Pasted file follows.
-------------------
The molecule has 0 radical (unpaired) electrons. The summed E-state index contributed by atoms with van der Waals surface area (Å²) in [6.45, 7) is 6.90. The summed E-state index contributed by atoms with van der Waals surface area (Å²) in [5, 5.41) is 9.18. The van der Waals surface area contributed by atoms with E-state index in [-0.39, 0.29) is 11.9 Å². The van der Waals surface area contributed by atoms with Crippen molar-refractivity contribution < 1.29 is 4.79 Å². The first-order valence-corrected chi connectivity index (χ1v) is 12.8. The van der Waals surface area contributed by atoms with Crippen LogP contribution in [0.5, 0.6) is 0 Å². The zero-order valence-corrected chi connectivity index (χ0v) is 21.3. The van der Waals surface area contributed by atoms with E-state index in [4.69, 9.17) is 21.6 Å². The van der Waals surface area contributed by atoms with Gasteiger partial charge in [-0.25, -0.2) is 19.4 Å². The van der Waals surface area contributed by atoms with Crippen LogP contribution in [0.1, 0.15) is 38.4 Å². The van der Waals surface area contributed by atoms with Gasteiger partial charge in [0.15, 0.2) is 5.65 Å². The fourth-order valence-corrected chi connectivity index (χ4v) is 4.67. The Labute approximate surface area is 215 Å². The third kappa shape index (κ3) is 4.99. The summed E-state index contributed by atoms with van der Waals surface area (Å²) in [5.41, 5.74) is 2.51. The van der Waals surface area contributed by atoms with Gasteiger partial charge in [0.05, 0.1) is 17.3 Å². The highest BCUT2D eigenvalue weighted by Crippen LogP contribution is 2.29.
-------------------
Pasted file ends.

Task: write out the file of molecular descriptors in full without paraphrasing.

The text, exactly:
The molecule has 0 radical (unpaired) electrons. The summed E-state index contributed by atoms with van der Waals surface area (Å²) in [6.45, 7) is 6.90. The summed E-state index contributed by atoms with van der Waals surface area (Å²) in [5, 5.41) is 9.18. The van der Waals surface area contributed by atoms with E-state index in [-0.39, 0.29) is 11.9 Å². The van der Waals surface area contributed by atoms with Crippen molar-refractivity contribution < 1.29 is 4.79 Å². The first-order valence-corrected chi connectivity index (χ1v) is 12.8. The van der Waals surface area contributed by atoms with Crippen LogP contribution in [0.5, 0.6) is 0 Å². The zero-order valence-corrected chi connectivity index (χ0v) is 21.3. The van der Waals surface area contributed by atoms with E-state index in [4.69, 9.17) is 21.6 Å². The van der Waals surface area contributed by atoms with Gasteiger partial charge in [-0.25, -0.2) is 19.4 Å². The van der Waals surface area contributed by atoms with Crippen LogP contribution in [0.1, 0.15) is 38.4 Å². The van der Waals surface area contributed by atoms with Gasteiger partial charge in [0.15, 0.2) is 5.65 Å². The fourth-order valence-corrected chi connectivity index (χ4v) is 4.67. The Labute approximate surface area is 215 Å². The third kappa shape index (κ3) is 4.99. The summed E-state index contributed by atoms with van der Waals surface area (Å²) in [5.41, 5.74) is 2.51. The van der Waals surface area contributed by atoms with Gasteiger partial charge in [0.05, 0.1) is 17.3 Å². The highest BCUT2D eigenvalue weighted by Crippen LogP contribution is 2.29.